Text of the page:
Supercartoonist speaks out about 9/11
Supercartoonist speaks out about 9/11 -- Art Spiegelman breaks ground with ''In the Shadow of No Towers''
The unattended smudge on Art Spiegelman’s cheek is either ink or ash. If ink, it completes the costume of a 56-year-old author, editor, unmatched impresario, and the underground’s ambassador to the elite who is the main man in the business of Serious Comic Books. The style is exemplified by the vests he’s been sporting since he ”began looking at photographs of old cartoonists and found out that’s the uniform.” And if it’s ash, well, that comes with the job, too. ”I can’t keep a thought in my head once I decide I want to have a cigarette,” Spiegelman says, explaining that he tries to get his lectures classified as ”performances” so that he may smoke. ”I play the neurotic cartoonist who, when talking about September 11, needs to send a whiff of death into the air.” This July morning, Spiegelman is lighting up in his Manhattan studio and talking about the World Trade Center because, with a jarringly provocative collection of strips titled In the Shadow of No Towers (Pantheon, $19.95),he has addressed the attack as no one else could even think to.
The book’s introduction (”I tend to be easily unhinged. . .”) leads first to giant spreads depicting the morning he bolted toward the shadow of the burning towers to snatch his daughter from her high school and then to reproductions of the early comics (Krazy Kat, Little Nemo, and their innocent ilk) that were both his inspiration and his solace. Though Towers abounds with the satire of a Mad magazine fanboy — say, the image of Dick Cheney slashing a bald eagle’s throat with a box cutter — its politics are not the point. Bits that might now read as calculated calls for dissent were more like guttural cries. ”In my head,” Spiegelman says, ”it was as visceral as having those towers fall behind my back.” Like Maus — the groundbreaking graphic novel about his father’s experience in the Holocaust, a 1992 Pulitzer Prize winner — the new strips exist at the intersection of global events and personal history: ”They’re like a lot of fragmented thoughts after a brain shatters.”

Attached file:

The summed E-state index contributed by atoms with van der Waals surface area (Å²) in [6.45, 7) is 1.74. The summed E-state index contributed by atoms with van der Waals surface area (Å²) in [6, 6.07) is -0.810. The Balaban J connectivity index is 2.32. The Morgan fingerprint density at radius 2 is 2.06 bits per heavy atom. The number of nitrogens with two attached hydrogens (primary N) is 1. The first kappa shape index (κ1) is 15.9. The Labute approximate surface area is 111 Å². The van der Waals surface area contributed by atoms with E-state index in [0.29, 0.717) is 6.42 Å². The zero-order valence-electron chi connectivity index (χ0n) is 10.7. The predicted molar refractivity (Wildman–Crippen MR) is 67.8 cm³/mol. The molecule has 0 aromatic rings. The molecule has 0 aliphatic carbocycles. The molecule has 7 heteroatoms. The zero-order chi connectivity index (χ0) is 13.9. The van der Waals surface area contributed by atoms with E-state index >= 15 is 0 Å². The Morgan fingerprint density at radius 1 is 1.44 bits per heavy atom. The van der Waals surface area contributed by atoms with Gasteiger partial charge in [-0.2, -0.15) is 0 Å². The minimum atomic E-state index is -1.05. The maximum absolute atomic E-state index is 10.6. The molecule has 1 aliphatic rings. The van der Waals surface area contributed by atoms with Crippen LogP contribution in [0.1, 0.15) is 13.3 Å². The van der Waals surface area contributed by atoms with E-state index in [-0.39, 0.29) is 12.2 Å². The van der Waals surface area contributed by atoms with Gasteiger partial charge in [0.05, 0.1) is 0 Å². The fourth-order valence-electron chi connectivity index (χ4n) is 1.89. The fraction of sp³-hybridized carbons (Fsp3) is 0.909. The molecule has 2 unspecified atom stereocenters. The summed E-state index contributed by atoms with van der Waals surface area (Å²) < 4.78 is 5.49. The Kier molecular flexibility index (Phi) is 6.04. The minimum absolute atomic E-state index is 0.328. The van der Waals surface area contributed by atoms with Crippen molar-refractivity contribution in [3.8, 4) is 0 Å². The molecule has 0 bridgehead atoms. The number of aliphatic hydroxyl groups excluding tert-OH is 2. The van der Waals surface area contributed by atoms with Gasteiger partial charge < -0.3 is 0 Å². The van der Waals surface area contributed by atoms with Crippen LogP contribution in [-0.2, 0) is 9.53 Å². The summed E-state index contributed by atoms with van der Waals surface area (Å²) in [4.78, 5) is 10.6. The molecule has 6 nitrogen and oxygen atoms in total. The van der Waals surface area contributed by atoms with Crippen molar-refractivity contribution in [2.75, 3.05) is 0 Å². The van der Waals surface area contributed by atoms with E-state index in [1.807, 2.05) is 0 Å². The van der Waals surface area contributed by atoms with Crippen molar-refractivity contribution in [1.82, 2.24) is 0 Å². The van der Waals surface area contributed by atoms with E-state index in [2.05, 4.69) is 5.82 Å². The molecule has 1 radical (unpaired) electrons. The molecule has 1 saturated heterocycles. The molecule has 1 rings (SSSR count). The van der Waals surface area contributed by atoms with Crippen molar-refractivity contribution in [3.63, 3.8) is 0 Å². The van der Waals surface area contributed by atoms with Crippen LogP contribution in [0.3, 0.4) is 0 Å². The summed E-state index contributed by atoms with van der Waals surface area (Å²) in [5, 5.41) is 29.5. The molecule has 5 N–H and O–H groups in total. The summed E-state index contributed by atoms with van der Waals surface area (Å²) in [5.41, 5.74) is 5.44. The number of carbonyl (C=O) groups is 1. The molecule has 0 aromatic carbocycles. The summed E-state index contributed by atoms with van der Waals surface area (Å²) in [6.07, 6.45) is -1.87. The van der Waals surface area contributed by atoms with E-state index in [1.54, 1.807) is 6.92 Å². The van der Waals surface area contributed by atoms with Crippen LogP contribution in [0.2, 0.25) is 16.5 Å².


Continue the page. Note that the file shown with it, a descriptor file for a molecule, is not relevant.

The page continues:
In fact, Spiegelman’s fractured brain has given him his whole career. As a 17-year-old in New York City, he spurned an offer of a syndicated strip — ”I’m restless” — in favor of crafting underground comics and working for Topps, where he designed everything from the borders of baseball cards to Garbage Pail Kids. Sent off to Harpur College in Binghamton, N.Y., by parents who’d hoped he’d pursue a conventional career, he discovered the counterculture and soon found himself institutionalized after a psychotic meltdown. ”I’m glad it happened,” he says. ”Getting hauled off to a mental hospital for a month made me crazy enough to not be drafted and crazy enough to not be a dentist. I felt like my subconscious was taking me someplace and I better just shut up and follow.” For going on 40 years, it’s led back to himself. ”Art’s explored the autobiographical impulse as richly as anyone,” says Dan Frank, his editor. ”It has a lot to do with his graphic persona. He’s found a way to universalize himself.”